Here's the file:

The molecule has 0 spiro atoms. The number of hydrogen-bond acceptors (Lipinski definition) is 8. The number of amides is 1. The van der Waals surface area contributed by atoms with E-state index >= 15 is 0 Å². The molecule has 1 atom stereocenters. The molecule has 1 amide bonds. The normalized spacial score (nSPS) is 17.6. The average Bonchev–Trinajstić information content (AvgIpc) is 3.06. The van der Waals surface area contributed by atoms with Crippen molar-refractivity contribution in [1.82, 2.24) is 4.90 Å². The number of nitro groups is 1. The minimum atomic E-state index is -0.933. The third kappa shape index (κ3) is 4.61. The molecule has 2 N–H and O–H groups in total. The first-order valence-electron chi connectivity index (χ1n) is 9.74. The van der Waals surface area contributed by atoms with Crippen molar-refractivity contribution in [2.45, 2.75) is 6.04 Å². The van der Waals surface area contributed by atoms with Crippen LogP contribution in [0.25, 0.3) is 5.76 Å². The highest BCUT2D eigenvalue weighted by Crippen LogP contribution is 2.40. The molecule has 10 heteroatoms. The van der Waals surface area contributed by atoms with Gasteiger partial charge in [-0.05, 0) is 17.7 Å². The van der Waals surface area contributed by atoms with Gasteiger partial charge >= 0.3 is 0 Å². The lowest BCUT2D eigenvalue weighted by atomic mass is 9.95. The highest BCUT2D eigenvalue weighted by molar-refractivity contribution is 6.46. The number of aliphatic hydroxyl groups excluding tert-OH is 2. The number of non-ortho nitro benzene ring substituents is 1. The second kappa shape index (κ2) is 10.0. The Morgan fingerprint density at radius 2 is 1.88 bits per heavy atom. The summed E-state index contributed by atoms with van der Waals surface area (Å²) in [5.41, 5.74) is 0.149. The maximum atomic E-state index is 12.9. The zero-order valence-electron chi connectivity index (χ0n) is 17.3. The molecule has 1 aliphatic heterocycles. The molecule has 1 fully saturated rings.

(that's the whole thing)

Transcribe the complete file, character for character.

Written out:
The molecule has 0 spiro atoms. The number of hydrogen-bond acceptors (Lipinski definition) is 8. The number of amides is 1. The van der Waals surface area contributed by atoms with E-state index >= 15 is 0 Å². The molecule has 1 atom stereocenters. The molecule has 1 amide bonds. The normalized spacial score (nSPS) is 17.6. The average Bonchev–Trinajstić information content (AvgIpc) is 3.06. The van der Waals surface area contributed by atoms with Crippen molar-refractivity contribution in [1.82, 2.24) is 4.90 Å². The number of nitro groups is 1. The minimum atomic E-state index is -0.933. The third kappa shape index (κ3) is 4.61. The molecule has 2 N–H and O–H groups in total. The first-order valence-electron chi connectivity index (χ1n) is 9.74. The van der Waals surface area contributed by atoms with Crippen molar-refractivity contribution in [2.45, 2.75) is 6.04 Å². The van der Waals surface area contributed by atoms with Crippen LogP contribution in [0.25, 0.3) is 5.76 Å². The highest BCUT2D eigenvalue weighted by Crippen LogP contribution is 2.40. The molecule has 10 heteroatoms. The van der Waals surface area contributed by atoms with Gasteiger partial charge in [-0.05, 0) is 17.7 Å². The van der Waals surface area contributed by atoms with Gasteiger partial charge >= 0.3 is 0 Å². The lowest BCUT2D eigenvalue weighted by atomic mass is 9.95. The highest BCUT2D eigenvalue weighted by molar-refractivity contribution is 6.46. The number of aliphatic hydroxyl groups excluding tert-OH is 2. The number of non-ortho nitro benzene ring substituents is 1. The second kappa shape index (κ2) is 10.0. The Morgan fingerprint density at radius 2 is 1.88 bits per heavy atom. The summed E-state index contributed by atoms with van der Waals surface area (Å²) in [5.41, 5.74) is 0.149. The maximum atomic E-state index is 12.9. The zero-order valence-electron chi connectivity index (χ0n) is 17.3. The molecule has 1 aliphatic heterocycles. The molecule has 1 fully saturated rings.